The Iliad Essay
A hero in the society can be defined as an individual who is admired and emulated by everyone because of his superior virtues and character that the culture or the society has. A Hero has virtues and attributes that are adored, valued and desired by many.
The ideals of a given culture are determined by the social –cultural conditions of a society or can also be greatly influenced by the views and the perceptions of the author. The motivations and the actions of a hero greatly determine the society view towards them.
The Iliad is one of the ancient literatures that date between 900 and 750 B.C. The events took place in the ancient Greek Bronze Age. During the time, the Greek region was filled with strife and there was need for strong men to provide defense to the community.
One of the heroic acts was to become a great warrior who feared nothing. In the Greek Dark Age, most of the rulers were the warrior class and they had to show the ability to defend the land and its populace.
In the Iliad, the two main heroic characters were Achilles and Hector. These two were drawn from the two main armies, that is, the Greek army and the Trojan army. These two warriors share some commonalities as well as differences (Samuel 5).
The two heroes share some common features that distinguish them as heroes. Both were great warriors from both sides. The two warriors were strong and had high confidence in themselves. During the duel between the two warriors, they were confident that they would beat each other. The two warriors were also men of honor and had pride.
Hector refused to retreat when ordered by his father Priam while Achilles decided to avenge the death of Patroclus. Both warriors also wanted glory and everyone to respect them. Another similarity is that both warriors are faithful to their family and friends. Achilles decides to forget his differences with the Agamemnon so as to avenge the death of his friend. He also wept bitterly for the loss of his friend Patroclus (Samuel 25).
The Ilaid also shows a number of differences between the two warriors. Prince hector is viewed as an epitome of the humane warrior and a fierce fighter. He is courageous and even fights the Greek giant Ajax. He is humane and is portrayed as been a father and a loving son to his aging parents. He also loves to his wife Andromache.
On the other hand, Achilles is depicted as a rough cruel and unmerciful warrior. He only has her mother and Patroclus his friend. Even though hector pleads with Achilles to allow him get a decent burial, Achilles kills hectors and drags his body on his chariot as a sign of dishonouring and disrespecting him. Achilles is mostly portrayed as a man of rage and furious. His anger towards the Agamemnon made Achilles to stop fighting for the Greeks and decided to fall back (McKenzie, 6)
Unlike hector, Achilles fights for the glory and honour of his name. He has excessive pride and has no regard or love for his countrymen. This is seen when he withdraws from the war leaving the Greek venerable to death. Achilles is also very individualistic and full of vengeance. Hector is an honourable and patriotic man. He fights to defend his own kingdom and the people of Troy as well as his honour.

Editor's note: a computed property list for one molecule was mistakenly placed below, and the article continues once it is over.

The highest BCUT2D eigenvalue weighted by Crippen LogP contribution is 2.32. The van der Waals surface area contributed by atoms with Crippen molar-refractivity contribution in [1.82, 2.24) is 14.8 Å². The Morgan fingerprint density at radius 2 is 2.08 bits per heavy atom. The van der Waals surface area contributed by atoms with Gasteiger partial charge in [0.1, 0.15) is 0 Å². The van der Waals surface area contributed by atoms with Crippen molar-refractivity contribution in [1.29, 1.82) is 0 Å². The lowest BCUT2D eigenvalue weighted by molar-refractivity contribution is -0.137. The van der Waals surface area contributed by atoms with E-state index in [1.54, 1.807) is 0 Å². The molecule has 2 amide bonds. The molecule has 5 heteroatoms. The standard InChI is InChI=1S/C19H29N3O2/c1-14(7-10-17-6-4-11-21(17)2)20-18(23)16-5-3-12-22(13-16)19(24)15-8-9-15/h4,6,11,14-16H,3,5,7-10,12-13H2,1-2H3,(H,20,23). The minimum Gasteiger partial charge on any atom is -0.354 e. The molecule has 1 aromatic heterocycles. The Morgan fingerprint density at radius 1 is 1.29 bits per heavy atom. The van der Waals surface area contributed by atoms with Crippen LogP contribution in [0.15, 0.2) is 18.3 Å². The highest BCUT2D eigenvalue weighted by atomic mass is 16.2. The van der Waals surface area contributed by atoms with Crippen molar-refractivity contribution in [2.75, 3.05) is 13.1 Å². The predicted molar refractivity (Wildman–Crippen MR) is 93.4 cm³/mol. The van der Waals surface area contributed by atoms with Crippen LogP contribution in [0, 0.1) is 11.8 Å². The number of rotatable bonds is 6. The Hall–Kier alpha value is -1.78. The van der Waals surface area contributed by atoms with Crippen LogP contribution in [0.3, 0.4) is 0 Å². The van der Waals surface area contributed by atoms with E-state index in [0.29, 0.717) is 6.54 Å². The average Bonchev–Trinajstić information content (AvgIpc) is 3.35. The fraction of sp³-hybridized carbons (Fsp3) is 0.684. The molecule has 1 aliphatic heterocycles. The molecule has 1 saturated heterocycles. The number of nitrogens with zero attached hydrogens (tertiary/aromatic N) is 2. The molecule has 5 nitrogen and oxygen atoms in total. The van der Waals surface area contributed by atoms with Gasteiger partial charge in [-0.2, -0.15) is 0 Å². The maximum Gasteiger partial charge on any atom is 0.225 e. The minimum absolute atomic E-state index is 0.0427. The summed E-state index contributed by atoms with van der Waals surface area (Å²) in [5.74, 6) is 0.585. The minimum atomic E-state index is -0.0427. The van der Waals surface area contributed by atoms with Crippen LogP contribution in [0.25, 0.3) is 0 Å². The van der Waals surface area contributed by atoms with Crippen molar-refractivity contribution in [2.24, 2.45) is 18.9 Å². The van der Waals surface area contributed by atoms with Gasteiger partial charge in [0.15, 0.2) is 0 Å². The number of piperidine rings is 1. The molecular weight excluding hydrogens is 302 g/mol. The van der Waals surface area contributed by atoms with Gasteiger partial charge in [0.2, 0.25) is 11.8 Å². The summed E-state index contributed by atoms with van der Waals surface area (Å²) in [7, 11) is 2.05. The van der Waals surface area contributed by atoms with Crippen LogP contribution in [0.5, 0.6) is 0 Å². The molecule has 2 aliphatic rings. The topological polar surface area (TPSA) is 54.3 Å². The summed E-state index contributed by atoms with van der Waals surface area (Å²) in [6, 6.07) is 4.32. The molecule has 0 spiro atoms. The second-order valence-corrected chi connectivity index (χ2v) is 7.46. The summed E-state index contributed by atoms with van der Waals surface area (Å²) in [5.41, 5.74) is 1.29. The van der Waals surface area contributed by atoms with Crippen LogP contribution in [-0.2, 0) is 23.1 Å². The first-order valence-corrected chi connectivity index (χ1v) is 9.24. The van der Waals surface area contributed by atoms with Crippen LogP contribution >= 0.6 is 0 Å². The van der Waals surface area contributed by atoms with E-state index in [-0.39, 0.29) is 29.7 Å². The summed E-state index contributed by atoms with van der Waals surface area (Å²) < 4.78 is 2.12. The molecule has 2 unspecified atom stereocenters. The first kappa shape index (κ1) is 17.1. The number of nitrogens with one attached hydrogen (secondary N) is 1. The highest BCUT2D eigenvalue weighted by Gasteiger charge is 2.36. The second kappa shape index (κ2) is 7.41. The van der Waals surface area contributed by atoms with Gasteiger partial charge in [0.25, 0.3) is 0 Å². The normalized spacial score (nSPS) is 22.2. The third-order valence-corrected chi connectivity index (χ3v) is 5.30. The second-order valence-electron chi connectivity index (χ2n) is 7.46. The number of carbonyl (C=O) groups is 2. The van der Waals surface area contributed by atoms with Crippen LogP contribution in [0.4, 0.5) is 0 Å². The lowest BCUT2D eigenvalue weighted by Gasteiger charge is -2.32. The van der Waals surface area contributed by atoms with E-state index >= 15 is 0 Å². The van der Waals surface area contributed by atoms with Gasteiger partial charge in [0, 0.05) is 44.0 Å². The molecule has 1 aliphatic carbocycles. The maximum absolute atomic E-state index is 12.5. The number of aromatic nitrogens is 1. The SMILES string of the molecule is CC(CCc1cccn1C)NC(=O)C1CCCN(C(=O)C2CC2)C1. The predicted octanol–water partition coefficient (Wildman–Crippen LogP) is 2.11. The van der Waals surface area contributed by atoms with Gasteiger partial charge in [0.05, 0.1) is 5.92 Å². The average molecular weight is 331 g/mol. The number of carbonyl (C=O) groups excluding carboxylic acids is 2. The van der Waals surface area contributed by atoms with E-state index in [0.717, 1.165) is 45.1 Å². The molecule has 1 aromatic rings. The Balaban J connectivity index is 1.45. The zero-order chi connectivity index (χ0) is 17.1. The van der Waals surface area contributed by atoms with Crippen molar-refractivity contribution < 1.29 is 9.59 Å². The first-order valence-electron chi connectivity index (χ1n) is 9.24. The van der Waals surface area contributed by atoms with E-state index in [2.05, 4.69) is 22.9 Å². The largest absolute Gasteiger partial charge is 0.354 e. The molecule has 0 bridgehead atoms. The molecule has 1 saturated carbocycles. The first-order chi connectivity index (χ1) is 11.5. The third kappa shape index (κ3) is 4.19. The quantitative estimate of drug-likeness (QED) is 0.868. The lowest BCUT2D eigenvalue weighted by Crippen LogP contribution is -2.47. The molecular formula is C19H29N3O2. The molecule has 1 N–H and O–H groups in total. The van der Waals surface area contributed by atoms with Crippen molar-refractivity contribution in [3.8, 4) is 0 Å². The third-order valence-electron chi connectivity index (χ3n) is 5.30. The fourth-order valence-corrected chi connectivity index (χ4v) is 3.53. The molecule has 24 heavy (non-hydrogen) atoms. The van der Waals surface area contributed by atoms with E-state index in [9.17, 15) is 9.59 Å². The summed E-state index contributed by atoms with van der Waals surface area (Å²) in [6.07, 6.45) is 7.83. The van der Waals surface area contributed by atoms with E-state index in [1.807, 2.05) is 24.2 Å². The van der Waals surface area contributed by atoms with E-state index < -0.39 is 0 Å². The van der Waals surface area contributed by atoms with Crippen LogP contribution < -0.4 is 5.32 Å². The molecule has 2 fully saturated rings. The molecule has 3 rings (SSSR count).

Achilles is also depicted as a traditional epic hero. The Iliad discuss him as a superhuman that cannot be conquered but having a weakness only in his kneel. Hector is not deemed as invisible but as a person who can be conquered. The king urges hector not to fight Achilles indicating that Priam feared his son would be defeated.
Samuel, Butler. Homer’s The Iliad. New York: Orange Street Press. 1998. Print.
Literature Studies: “The Iliad” by Homer Essay
The literature is the reflection of the people’s history, feelings, and thoughts. The Iliad by Homer, the Ancient Greek author, is one of the outstanding works in the world literature. It is devoted to the period of the Greek-Trojan War and narrates about the heroic battles between the Greeks and the Trojans. The aim of this essay is to summarize the plot of The Iliad and to analyze it.
The Historical Background Of The Work
The Iliad is the masterpiece of the Antique literature. Homer, the legendary Greek author write it. According to the legend, Homer was blind. However, he is considered to be the author of the greatest literary works of Ancient Time. The Iliad is the oldest literature masterpiece on Earth.
It is written in the genre of the epic poem and narrates about the period of the Bronze Age. The theme of the Greek-Trojan War is the central one in the poem. According to the legend, the war started around 1200 BC, when Helen, the wife of the Greek king Menelaus, ran away to her lover Paris, a son of the Trojan king (“The Trojan War” n.pag.).
The Summary Of The Book
The Iliad is based on Greek mythology. “Many of the Iliad’s themes center around war, warriors, and their characteristics such as valor and duty, but there are abundant other rich threads including humor, aging, love, and lust” (Jordan n.pag.).